I made some progress. The drive train is installed and running, and I have the rear bearing support. All I need to do next is install the vanes. I made a cardstock pattern for them today.
claycritters.com/coffee/bollinger_flame_roaster/bfr9.jpg
 
seedlings
I love the drive system - how elegantly simple it is - just lift off the drum. Very, very nice.

CHAD
Roaster: CoffeeAir II 2# DIY air roaster
Grinder: Vintage Grindmaster 500
Brewers: Vintage Cory DCU DCL, Aeropress, Press, Osaka Titanium pourover
 
JETROASTER
Gorgeous! -Scott
 
Dan
Thanks, guys! The sprocket/drive is a bit herky-jerky. That's because the sprockets were designed to run inside the curve of the chain, not on the outside. It spins OK, even with no beans in it, but it is noisy. I can deal with this later. I need to add a clevis pin to trap the bearing in the slot.

I can't wait to try this out and work up some profiles. I should order some cheap Brazilian beans for testing.

 
seedlings
VFD for motor control?

CHAD
Roaster: CoffeeAir II 2# DIY air roaster
Grinder: Vintage Grindmaster 500
Brewers: Vintage Cory DCU DCL, Aeropress, Press, Osaka Titanium pourover
 
Dan
I thought about a VFD, too. It would work fine, but I'm not prepared to invest too much in an experimental roaster, at least not yet. Finding fractional horsepower 3-phase motors can be a challenge, but when you do, the used ones are dirt cheap. The advantage would be being able to direct drive the sprocket.
 
coffeeroastersclub
Hello Dan. How's the roaster coming? I was wondering if you were finding the chain/sprocket system jumping a bit; and if so I was wondering if some high temp food quality lube on the chain may help in that. :)

Len
"If this is coffee, please bring me some tea but if this is tea, please bring me some coffee." ~Abraham Lincoln
 
Dan
Len, Thanks for asking. I'm making slow progress right now, cutting out the vanes. I ground the sprockets slightly, which helped with jumpiness a lttle. Funny thing is, the faster the drum spins the less the jumpiness! I'm not too concerned, this was just a test unit anyway. If this proves to be a good roasting machine I'll redesign and convert it to a direct-drive gearmotor with the drum supported by phenolic rollers.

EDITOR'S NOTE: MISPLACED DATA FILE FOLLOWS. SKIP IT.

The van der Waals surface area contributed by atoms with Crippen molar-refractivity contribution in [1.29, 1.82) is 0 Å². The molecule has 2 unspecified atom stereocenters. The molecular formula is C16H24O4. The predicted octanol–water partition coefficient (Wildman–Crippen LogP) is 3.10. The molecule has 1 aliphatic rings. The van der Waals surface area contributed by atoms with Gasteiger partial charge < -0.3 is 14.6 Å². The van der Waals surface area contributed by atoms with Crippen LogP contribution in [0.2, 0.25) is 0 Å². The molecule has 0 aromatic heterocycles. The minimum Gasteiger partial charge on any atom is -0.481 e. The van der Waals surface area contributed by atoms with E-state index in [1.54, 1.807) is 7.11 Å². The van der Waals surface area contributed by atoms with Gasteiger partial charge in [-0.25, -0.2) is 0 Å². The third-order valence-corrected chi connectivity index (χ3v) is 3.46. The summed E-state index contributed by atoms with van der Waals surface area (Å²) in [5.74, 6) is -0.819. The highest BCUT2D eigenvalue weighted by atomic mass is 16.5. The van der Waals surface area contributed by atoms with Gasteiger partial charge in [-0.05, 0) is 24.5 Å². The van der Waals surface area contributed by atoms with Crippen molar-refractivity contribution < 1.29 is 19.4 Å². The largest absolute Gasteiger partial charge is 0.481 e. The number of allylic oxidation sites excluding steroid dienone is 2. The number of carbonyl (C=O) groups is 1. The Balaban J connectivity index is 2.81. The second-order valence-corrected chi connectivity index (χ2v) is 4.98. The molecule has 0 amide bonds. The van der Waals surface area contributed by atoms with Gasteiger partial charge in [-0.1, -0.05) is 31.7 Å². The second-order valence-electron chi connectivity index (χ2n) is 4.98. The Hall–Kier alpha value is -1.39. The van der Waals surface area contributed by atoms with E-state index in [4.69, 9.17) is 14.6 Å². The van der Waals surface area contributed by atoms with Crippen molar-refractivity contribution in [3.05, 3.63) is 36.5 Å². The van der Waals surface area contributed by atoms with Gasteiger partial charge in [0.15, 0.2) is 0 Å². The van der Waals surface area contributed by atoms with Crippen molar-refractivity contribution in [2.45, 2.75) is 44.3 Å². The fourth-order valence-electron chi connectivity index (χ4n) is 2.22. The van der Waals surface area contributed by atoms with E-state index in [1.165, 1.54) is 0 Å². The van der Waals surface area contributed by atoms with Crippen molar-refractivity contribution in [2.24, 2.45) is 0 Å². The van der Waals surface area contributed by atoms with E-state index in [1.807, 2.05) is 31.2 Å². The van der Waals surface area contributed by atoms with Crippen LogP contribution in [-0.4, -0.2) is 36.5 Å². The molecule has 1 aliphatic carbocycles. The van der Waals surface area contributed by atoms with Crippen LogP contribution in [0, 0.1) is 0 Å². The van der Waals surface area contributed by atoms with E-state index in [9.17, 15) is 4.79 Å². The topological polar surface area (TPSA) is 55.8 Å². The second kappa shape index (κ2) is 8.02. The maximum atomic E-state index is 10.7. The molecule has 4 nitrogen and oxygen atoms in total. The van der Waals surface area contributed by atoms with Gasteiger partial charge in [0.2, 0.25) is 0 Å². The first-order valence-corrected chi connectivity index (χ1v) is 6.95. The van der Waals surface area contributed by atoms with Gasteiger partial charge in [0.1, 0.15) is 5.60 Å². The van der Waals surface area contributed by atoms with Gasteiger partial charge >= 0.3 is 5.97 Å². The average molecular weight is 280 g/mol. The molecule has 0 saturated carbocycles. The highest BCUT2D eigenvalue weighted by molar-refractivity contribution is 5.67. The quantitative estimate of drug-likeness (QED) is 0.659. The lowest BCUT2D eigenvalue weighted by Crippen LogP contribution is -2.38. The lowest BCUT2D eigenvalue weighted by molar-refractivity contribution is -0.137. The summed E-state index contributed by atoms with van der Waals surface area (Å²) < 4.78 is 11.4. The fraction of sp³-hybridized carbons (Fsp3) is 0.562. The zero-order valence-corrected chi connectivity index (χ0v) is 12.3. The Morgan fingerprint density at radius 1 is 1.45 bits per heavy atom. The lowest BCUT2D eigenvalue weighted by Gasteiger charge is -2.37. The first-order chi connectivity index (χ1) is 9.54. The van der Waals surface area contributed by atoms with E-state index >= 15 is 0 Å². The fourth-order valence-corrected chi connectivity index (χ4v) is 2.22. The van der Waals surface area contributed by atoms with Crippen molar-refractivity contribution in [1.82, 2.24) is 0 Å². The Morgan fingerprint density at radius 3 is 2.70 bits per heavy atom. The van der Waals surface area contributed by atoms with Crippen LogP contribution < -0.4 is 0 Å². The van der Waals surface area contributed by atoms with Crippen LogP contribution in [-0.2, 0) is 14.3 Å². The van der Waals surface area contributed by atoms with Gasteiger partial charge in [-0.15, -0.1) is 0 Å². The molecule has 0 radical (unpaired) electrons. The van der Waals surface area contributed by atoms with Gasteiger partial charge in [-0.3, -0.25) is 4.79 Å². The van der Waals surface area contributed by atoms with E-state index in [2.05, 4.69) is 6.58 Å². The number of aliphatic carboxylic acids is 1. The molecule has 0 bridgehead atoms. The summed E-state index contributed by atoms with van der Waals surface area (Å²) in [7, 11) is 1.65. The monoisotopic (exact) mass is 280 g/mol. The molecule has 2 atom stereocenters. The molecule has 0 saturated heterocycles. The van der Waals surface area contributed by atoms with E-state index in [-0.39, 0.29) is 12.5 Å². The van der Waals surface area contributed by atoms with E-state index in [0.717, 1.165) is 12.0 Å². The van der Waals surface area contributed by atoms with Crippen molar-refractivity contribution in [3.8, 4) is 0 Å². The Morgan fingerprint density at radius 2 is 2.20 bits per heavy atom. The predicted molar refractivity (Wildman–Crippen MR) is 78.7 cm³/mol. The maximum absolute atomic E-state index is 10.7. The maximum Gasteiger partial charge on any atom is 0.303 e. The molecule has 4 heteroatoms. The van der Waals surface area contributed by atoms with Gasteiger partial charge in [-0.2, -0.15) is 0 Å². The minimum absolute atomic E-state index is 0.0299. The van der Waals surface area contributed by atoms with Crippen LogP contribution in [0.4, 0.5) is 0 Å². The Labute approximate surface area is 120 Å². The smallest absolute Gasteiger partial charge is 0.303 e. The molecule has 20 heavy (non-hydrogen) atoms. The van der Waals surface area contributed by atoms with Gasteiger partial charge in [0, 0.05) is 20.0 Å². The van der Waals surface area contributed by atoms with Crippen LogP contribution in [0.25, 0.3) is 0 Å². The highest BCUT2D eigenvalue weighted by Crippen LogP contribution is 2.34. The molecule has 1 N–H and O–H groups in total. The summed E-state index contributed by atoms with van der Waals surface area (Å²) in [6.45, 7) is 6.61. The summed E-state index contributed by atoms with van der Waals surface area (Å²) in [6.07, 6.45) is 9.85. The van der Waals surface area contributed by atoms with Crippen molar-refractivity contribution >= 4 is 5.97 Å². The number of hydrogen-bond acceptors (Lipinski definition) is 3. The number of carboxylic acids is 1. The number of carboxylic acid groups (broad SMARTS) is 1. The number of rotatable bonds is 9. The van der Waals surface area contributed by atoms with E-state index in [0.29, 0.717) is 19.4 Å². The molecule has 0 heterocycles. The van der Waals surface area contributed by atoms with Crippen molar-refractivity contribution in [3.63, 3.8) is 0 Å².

coffeeroastersclub

Quote

Dan wrote:
Len, Thanks for asking. I'm making slow progress right now, cutting out the vanes. I ground the sprockets slightly, which helped with jumpiness a lttle. Funny thing is, the faster the drum spins the less the jumpiness! I'm not too concerned, this was just a test unit anyway. If this proves to be a good roasting machine I'll redesign and convert it to a direct-drive gearmotor with the drum supported by phenolic rollers.


Are you having some difficulty determining the curvature of the vanes as they meet the inside of the unique inside drum surface you have? If so, there is a pin type tool that you can use to push against the inside of the drum to determine the curve, then trace that to the metal you are cutting for the vanes. I forget the name of the things :@; I have one buried in my shop and use it every now and then.

Len
"If this is coffee, please bring me some tea but if this is tea, please bring me some coffee." ~Abraham Lincoln
 
Dan
Len, I know what you mean, I have a couple of those template tools, one is 24" long! What I used was chipboard marked with a divider. The tips of the vanes will angle slightly, so they had to be rescribed. I have the vanes cut and tabs bent. Now to bolt them in. I'm close to testing this, but not this weekend. I have to go into work this afternoon to install a new machine PLC controller.
Edited by Dan on 05/08/2011 1:47 PM
 
Dan
The vanes are ready to install. The ends are angle upward to move the beans away from the open ends of the drum and to direct the beans over the flame. I'll probably flip up the trailing edges so the beans rise up further in the drum before falling back down.

claycritters.com/coffee/bollinger_flame_roaster/bfr10.jpg
 
Dan
The vanes are mounted. Finally! I tested the vane action with three pounds of green. The beans are lifted high, and cascade with a uniform pattern. It will be easy to intercept them with the flame. Now all I need is a dry day to set everything up outside and do the first roast.
Edited by Dan on 05/21/2011 4:15 PM
 
seedlings
Nice! Can't wait to see this one in action.

CHAD
Roaster: CoffeeAir II 2# DIY air roaster
Grinder: Vintage Grindmaster 500
Brewers: Vintage Cory DCU DCL, Aeropress, Press, Osaka Titanium pourover
 
Dan
Hey, maybe I could post a video on YouTube. Does anyone know if I have to do something special to make my camera's MOV file work/compress for YouTube?
 
JETROASTER
Dan, If I can do it.....anyone can do it. My Droid X spits out .mov files, and I had no problem.
...Looking forward to it. -Scott
 
coffeeroastersclub

Quote

Dan wrote:
Hey, maybe I could post a video on YouTube. Does anyone know if I have to do something special to make my camera's MOV file work/compress for YouTube?


Dan,

Youtube has 10 minute run time limitations as far as I know. If you have issues with it please feel free to use www.InstantMovies....

I own the site and you can post your video there (no charge), under "instructional videos". There is no time limits on that site.

Len
"If this is coffee, please bring me some tea but if this is tea, please bring me some coffee." ~Abraham Lincoln